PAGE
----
MEPS 515:217-226 (2014)  -  DOI: https://doi.org/10.3354/meps11006

Linking embryonic temperature with adult reproductive investment in Atlantic salmon Salmo salar

Bror Jonsson1,*, Nina Jonsson1, Anders G. Finstad

1Norwegian Institute for Nature Research, Gaustadalléen 21, 0349 Oslo, Norway
2Norwegian Institute for Nature Research, PO Box 5685 Sluppen, 7485 Trondheim, Norway
*Corresponding author:

ABSTRACT: The expression of fitness-related traits, such as egg and gonad size, often varies among habitats and exhibits clinal variation along climatic and latitudinal gradients. However, the mechanisms allowing such variations are obscure and have been ascribed to both phenotypic plasticity and genetic adaptation. We experimentally tested whether variation in egg and gonad size of a poikilotherm vertebrate is influenced by the temperature individuals experienced during embryogenesis, possibly as an epigenetic effect. Atlantic salmon Salmo salar eggs were incubated under 3 embryonic thermal regimes: cold, mixed and warm treatments. The cold group received ambient river water (mean ± SD: 2.6 ± 0.4°C) and the warm group received water at 4.6°C above ambient temperature, the expected temperature in the river towards the end of this century, from fertilization until exogenous feeding commenced. The mixed group received ambient river water until hatching, whereupon the larvae received heated water until exogenous feeding commenced. When exogenous feeding was initiated, all fish were reared under identical, natural thermal conditions. At adulthood, fish that developed from warm-incubated eggs were largest, had the highest mass-length relationship and developed larger eggs and higher gonad mass relative to their own body size. There was no similar effect of thermal environment during larval development. The treatment did not affect age of maturity or fecundity. Thus, thermal conditions during embryogenesis affected the expression of adult life-history traits, a mechanism by which fish may rapidly change the size of their propagules to the anticipated thermal offspring environment. This is a novel result explaining variation in these core life-history traits.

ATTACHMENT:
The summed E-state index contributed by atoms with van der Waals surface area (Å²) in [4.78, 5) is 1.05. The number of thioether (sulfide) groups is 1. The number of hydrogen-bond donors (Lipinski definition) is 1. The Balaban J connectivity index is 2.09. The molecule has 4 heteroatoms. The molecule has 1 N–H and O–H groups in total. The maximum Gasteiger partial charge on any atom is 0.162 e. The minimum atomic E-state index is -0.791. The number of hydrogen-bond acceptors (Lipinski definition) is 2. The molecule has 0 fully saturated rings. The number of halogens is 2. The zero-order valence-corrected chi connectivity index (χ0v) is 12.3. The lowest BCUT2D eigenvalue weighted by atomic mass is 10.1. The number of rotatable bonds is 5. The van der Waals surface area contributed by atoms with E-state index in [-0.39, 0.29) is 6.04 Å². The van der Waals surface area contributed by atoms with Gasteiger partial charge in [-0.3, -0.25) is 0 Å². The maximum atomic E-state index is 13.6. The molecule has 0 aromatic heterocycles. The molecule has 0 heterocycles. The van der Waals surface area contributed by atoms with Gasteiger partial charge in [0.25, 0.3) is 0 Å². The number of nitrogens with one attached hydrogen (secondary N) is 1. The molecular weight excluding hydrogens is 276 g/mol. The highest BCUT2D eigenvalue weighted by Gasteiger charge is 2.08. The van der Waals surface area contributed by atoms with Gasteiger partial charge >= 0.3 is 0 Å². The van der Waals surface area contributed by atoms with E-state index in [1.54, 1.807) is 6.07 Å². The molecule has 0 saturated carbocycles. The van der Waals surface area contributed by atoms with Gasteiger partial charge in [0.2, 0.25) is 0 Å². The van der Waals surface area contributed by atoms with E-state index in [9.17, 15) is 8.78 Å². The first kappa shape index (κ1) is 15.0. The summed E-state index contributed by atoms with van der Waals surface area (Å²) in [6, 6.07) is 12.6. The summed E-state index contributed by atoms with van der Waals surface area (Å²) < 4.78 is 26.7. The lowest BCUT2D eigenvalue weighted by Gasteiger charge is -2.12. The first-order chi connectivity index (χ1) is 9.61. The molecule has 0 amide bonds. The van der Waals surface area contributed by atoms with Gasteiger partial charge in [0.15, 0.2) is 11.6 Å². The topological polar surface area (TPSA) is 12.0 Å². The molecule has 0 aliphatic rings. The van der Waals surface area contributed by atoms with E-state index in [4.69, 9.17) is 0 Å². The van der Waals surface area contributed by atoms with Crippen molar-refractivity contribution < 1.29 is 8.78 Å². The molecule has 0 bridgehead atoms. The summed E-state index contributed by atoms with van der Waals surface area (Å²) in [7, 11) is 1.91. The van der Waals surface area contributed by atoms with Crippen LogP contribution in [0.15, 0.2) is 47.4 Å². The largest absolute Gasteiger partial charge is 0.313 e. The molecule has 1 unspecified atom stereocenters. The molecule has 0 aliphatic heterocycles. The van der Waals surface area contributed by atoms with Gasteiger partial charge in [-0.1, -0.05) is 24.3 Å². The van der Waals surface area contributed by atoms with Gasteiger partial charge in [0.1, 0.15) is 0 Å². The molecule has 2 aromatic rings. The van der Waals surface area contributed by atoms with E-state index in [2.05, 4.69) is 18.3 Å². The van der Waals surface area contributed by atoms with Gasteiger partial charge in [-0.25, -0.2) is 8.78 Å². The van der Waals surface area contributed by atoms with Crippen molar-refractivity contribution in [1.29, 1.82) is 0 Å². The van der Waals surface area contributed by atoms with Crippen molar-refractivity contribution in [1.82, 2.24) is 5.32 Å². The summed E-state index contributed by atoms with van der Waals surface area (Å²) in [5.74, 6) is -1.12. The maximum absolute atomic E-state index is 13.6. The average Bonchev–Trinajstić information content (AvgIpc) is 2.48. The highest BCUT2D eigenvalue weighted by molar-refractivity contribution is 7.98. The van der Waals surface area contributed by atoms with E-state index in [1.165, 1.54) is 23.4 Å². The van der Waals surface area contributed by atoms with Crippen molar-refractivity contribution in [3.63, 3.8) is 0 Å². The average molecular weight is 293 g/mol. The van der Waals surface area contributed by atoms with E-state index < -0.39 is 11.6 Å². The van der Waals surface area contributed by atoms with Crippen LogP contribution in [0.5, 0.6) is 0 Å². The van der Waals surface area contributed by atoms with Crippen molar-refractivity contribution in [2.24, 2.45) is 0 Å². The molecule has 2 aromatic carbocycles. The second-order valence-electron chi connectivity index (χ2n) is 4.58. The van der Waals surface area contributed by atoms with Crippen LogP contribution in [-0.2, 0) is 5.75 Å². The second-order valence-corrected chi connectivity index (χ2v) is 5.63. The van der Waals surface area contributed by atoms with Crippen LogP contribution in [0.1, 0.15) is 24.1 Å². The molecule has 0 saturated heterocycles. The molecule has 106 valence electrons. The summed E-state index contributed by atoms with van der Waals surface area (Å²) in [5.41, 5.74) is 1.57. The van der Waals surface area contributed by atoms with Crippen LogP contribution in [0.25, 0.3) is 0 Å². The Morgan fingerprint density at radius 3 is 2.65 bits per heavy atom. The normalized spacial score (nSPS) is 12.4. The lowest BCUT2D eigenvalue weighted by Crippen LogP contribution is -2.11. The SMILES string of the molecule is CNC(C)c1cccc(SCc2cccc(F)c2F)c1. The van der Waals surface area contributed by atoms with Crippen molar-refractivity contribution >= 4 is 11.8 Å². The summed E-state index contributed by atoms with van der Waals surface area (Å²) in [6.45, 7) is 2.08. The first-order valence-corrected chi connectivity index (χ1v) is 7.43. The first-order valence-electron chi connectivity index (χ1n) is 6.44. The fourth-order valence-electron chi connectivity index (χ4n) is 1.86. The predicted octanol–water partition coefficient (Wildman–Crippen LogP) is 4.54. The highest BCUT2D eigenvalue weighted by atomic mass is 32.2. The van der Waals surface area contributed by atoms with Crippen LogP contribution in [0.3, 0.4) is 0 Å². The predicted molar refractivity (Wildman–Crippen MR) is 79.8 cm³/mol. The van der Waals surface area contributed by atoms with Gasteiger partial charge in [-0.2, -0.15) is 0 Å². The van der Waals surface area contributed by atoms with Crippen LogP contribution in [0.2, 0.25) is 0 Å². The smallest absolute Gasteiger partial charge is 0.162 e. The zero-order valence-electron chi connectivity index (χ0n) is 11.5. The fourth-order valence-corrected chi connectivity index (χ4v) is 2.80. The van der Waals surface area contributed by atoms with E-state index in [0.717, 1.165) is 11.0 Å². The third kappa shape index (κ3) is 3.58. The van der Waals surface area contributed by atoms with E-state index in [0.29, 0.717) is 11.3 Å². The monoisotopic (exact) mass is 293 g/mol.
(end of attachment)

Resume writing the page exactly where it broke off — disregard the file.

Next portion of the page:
KEY WORDS: Egg size · Epigenetics · Fecundity · Gonad mass · Phenotypic plasticity · Salmo salar· Thermal regime


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Cite this article as: Jonsson B, Jonsson N, Finstad AG (2014) Linking embryonic temperature with adult reproductive investment in Atlantic salmon Salmo salar. Mar Ecol Prog Ser 515:217-226. https://doi.org/10.3354/meps11006

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